Sea otters help maintain kelp by preying on sea urchins, which can clear-cut kelp forests when left unchecked. Sea otters enhance seagrass by preying on crabs, which eat sea slugs and isopods. By controlling the predators of these mid-size underwater grazers, sea otters allow the sea slugs and isopods to graze the algal epiphytes that can coat the seagrass blades, allowing sunlight to penetrate and the seagrass to flourish.
Sea otters help to mitigateand some of its consequences through their kelp and seagrass work. Kelp and seagrass capture carbon dioxide from the atmosphere and transform it into organic carbon during growth. Some of this carbon is stored in their bodies, and some is sequestered in the deep ocean or in sediments where it is no longer cycling and contributing to climate change. Kelp and seagrass protect shorelines from erosion caused by sea level rise and increased storm intensity, and they locally reduce ocean acidification, which results from the ocean’s absorption of excess atmospheric carbon. Ocean acidification can be devastating to calcifying organisms, such as the shell-forming species that constitute much of sea otters’ prey.
Through these same effects on kelp and seagrass, sea otters indirectly enhance commercial, recreational and subsistence finfish fisheries through benefits to species like lingcod, kelp greenling, rockfish, Pacific herring and salmonids.
Having to do with water
Southern sea otters prey on a variety of bottom-dwelling invertebrates including clams, crabs, sea urchins and snails. Sea otters occasionally go as deep as 300 feet, but the vast majority of dives by southern sea otters are less than 80 feet deep. Sea otters primarily use their sensitive whiskers and paws to locate prey.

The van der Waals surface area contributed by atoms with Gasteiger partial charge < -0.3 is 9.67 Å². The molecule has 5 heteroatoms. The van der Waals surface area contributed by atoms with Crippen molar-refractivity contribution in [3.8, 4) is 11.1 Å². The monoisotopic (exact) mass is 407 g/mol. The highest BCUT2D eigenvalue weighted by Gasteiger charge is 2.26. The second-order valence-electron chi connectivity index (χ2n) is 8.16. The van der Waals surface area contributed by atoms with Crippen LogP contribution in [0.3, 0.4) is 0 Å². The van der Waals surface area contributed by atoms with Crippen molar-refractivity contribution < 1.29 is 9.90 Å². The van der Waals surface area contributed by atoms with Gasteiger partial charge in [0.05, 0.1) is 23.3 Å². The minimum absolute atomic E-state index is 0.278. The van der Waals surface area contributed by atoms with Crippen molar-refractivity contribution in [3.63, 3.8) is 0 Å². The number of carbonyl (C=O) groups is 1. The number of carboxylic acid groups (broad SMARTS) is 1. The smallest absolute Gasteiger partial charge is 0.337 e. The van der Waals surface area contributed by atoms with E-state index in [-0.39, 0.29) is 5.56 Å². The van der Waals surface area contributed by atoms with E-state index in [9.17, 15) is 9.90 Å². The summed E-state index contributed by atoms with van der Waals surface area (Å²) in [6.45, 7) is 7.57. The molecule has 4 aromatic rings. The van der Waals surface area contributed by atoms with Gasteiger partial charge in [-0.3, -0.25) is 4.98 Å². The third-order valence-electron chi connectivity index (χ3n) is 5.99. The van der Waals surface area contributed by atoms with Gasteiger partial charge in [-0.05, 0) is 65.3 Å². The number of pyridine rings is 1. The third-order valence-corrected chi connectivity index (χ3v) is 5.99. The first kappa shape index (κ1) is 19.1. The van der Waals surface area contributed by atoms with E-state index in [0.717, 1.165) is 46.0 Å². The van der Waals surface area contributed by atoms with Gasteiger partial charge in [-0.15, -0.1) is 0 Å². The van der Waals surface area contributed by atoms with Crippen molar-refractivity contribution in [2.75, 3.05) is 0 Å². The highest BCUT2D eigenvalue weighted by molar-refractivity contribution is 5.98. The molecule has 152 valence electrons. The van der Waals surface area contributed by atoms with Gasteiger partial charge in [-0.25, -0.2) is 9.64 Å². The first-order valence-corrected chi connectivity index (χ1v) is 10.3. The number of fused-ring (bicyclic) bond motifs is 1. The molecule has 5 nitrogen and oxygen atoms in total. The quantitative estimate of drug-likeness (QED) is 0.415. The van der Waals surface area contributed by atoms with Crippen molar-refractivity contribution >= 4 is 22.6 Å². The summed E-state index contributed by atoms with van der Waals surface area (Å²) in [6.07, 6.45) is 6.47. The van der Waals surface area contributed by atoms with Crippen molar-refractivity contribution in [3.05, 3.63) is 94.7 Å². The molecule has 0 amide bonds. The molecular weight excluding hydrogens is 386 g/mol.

In the United States, there are two distinct sea otter subspecies, the northern sea otter and the southern sea otter, also known as the California sea otter. Northern sea otters live in the nearshore waters of Alaska, British Columbia and Washington state. A third sea otter subspecies, the Asian sea otter, occurs in northern Japan and the Russian far east.
Mating and pupping occur throughout the year, but on average across their range, a peak period of pupping occurs from October to January, with a secondary peak in March and April. Females typically give birth to a single pup, and solely provide care to the pup for approximately six months until weaning. Pup rearing and provisioning impose high energetic costs on females, which requires them to increase the amount of effort that they put into foraging. During this period, female parents are highly susceptible to stressors, like infections and aggression by males, that they may encounter when they come into estrus after weaning.